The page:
9. Matrix, the New WordPress Chat


The WordPress Community welcomes a new instant messaging technology, Matrix, now available to all WordPress.org members.

Remember that you can listen to this program from Pocket Casts, Spotify, and Apple Podcasts or subscribe to the feed directly.

Program transcript

Hello, I’m Javier Casares, and you’re listening to WordPress Podcast, bringing the weekly news from the WordPress Community.

You’ll find updates from November 27 to December 3, 2023.

Ask anyone in the WordPress Community about the WordPress chat platform, and the resounding answer will be one: Slack.

Until now.

For some time, more visible in recent weeks, work had begun on a tool to migrate all public Slack messages to Matrix, a task now completed.

This isn’t the first time a platform switch has occurred; the first major change was in 2014, moving from IRC to Slack.

But what is Matrix?

Matrix is a real-time communication protocol and an open standard. It’s used for online chatting, voice over IP, and video telephony.

Technically, Matrix is an application layer protocol that uses HTTP APIs to distribute and persist messages in JSON format across an open federation of servers. It can also integrate with standard web services via WebRTC, facilitating browser-to-browser applications.

While Matrix is a protocol, the most well-known tool is Element, its software available for Windows, Mac, Linux, iOS, Android, and Web. Visually, we can say it resembles Slack.

It makes a lot of sense for an open-source tool like WordPress to consider using a protocol like Matrix, but why Matrix?

The reason is simple. Automattic, the company of Matt Mullenweg, co-creator of WordPress, invested 4.6 million US dollars in New Vector (now Element) in May 2020.

Is this technology already usable? Yes, and in different ways.

The simplest way to start testing is to use the web chats created for each Make team.

The other option is to use any of the Matrix applications, specifying community.wordpress.org as the connection server. This will lead you to connect your WordPress user account, and from there, you’ll have access to all the chats.

On the Developers Blog, there’s an interesting post about the new Details block and how it can be used and customized, both from a user’s perspective and from developers’, with examples of usage like FAQ or spoiler sections.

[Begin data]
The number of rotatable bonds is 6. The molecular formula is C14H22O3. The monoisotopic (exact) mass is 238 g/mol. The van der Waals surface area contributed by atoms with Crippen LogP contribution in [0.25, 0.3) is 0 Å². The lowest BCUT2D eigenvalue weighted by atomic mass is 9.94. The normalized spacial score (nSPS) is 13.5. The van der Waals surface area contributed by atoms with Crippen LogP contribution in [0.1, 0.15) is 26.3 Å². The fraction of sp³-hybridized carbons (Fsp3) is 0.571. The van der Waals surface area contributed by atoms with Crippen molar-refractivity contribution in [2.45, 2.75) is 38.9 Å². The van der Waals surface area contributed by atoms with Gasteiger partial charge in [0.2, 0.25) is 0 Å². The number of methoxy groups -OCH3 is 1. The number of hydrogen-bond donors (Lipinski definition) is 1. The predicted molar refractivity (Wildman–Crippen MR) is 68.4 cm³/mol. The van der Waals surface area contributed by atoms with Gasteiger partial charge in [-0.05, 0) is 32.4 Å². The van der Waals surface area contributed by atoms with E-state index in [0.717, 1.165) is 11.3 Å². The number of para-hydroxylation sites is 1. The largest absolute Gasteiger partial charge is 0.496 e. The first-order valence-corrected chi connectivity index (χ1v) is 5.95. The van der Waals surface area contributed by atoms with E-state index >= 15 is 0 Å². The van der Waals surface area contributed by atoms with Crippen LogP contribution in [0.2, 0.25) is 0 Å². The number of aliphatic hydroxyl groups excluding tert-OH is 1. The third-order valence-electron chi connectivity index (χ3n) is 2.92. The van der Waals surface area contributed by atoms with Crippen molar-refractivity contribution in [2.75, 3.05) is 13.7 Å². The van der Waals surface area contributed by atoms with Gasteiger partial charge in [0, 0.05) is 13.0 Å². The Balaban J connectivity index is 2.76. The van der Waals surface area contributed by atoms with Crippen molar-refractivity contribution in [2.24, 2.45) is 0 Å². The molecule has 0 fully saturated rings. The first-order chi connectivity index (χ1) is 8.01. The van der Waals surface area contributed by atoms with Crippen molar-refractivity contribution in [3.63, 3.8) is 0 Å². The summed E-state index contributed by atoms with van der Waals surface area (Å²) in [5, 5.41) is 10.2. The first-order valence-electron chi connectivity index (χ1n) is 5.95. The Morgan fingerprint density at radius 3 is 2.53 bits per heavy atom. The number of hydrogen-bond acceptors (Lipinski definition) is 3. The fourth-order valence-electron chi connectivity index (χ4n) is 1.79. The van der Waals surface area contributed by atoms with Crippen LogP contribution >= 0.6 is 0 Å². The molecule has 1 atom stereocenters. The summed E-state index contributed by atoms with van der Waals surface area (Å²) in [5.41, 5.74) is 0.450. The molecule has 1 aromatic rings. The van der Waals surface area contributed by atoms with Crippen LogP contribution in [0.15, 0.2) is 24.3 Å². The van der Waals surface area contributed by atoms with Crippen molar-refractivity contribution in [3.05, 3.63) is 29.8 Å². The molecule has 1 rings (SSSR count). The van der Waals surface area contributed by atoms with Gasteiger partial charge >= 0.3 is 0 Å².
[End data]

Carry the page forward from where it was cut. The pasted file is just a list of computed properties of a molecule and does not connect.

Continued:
The Plugins team has once again opened its call for volunteers.

In recent weeks, the onboarding process for the team has been refined, which will expand in January by three more people.

The tasks include reviewing new plugins that arrive, responding to emails, improving team processes, and developing some tools, like Plugin Check.

The Meta team has enabled a new feature allowing Make P2 sites to create explanatory tours of the site.

This system allows highlighting different parts of the site in a step-by-step model, where each step includes a brief explanation of that element’s usefulness.

Should sponsors be allowed to have a demo room or a track at events? This is the question the Community team has posed for discussion, generating positions for, against, and neutral.

This proposal, for now, seems not to be entirely closed off as a possibility, but it won’t be applied universally and cannot be demanded by sponsors, although the door is left open for events that want to experiment.

And the BuddyPress 12.0 version enters its release candidate phase. Scheduled for final release on December 6, it primarily includes two major changes.

First, we have the Rewrites API, which essentially allows changing all BuddyPress URLs.

The other significant change is the option of having a community only for registered members, keeping all information accessible only to those who can log in.

Finally, this podcast is distributed under the EUPL license. For more information and links, please visit WordPress Podcast .org or follow the content, also, in Catalan, Spanish, and French.

Thanks for listening, and until the next episode!


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